The unemployment rate in the U.S. fell to 3.7 per cent in September, the lowest since December 1969, when hundreds of thousands of working-age Americans were serving in Vietnam, according to a new report by the Labour Department.
The Commerce Department also said August orders for non-defense capital goods excluding aircraft, which are seen as a measure of business spending plans, fell 0.9 percent instead of declining 0.5 percent as reported last month.
The US unemployment rate fell to a 48-year low in September even after Hurricane Florence kept many Americans away from work.
The US economy needs to create roughly 120,000 jobs per month to keep up with growth in the working-age population.
"For years now we have continued to cross fingers and say more substantial wage growth soon", said Mark Hamrick, Bankrate.com senior economic analyst.
But the USA unemployment rate fell to near a 49-year low of 3.7%, pointing to a further tightening in labour market conditions.
The U-6, or underemployment rate, rose to 7.5% from 7.4%. That reversed the increase from the prior week when claims were boosted by Hurricane Florence, which slammed North and SC in mid-September. "I would view this as a full-employment jobs report", Alan Krueger, a Princeton University economics professor and former head of the White House Council of Economic Advisers under Barack Obama, said on Bloomberg Television.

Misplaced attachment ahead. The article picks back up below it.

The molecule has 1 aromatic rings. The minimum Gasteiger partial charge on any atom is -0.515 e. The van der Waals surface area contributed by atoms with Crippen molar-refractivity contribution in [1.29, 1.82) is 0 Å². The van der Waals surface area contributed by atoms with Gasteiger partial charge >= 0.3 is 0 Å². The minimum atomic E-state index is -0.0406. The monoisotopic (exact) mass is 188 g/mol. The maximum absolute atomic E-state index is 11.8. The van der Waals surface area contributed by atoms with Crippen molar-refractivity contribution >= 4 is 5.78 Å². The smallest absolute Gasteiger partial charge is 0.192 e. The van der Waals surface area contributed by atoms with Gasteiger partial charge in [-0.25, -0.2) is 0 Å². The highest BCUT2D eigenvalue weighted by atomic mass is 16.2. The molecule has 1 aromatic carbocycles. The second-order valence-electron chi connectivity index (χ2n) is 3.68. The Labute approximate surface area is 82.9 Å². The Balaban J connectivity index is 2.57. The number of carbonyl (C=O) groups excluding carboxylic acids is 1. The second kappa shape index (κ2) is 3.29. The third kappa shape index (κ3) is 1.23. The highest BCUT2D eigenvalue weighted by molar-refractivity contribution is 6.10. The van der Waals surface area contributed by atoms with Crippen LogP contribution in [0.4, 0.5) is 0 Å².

Both economists predict the US Federal Reserve will continue to raise interest rates well into 2019, as better-paid US workers spend more and increase inflationary pressures. So far this year, monthly job growth has averaged 208,000, compared with 182,000 last year.
Some economists believed Hurricane Florence also may have dampened payroll gains last month. The strength of that gain, if it can be sustained, would suggest that the low unemployment rate is pressuring more companies to raise pay in order to attract and keep workers.
Following this report, stock futures were lower, but little-changed, while Treasury yields were still near their highs of the week with the 10-year Treasury sitting near 3.21% and the 30-year near 3.38%.
Average US hourly earnings increased eight cents, or 0.3%, in September after rising 0.3% in the previous month.
The annual rise in wages fell to 2.8 percent from 2.9 percent in August, which was the biggest advance in more than nine years.
Wage growth remains sufficient to keep inflation around the Fed's 2 percent target.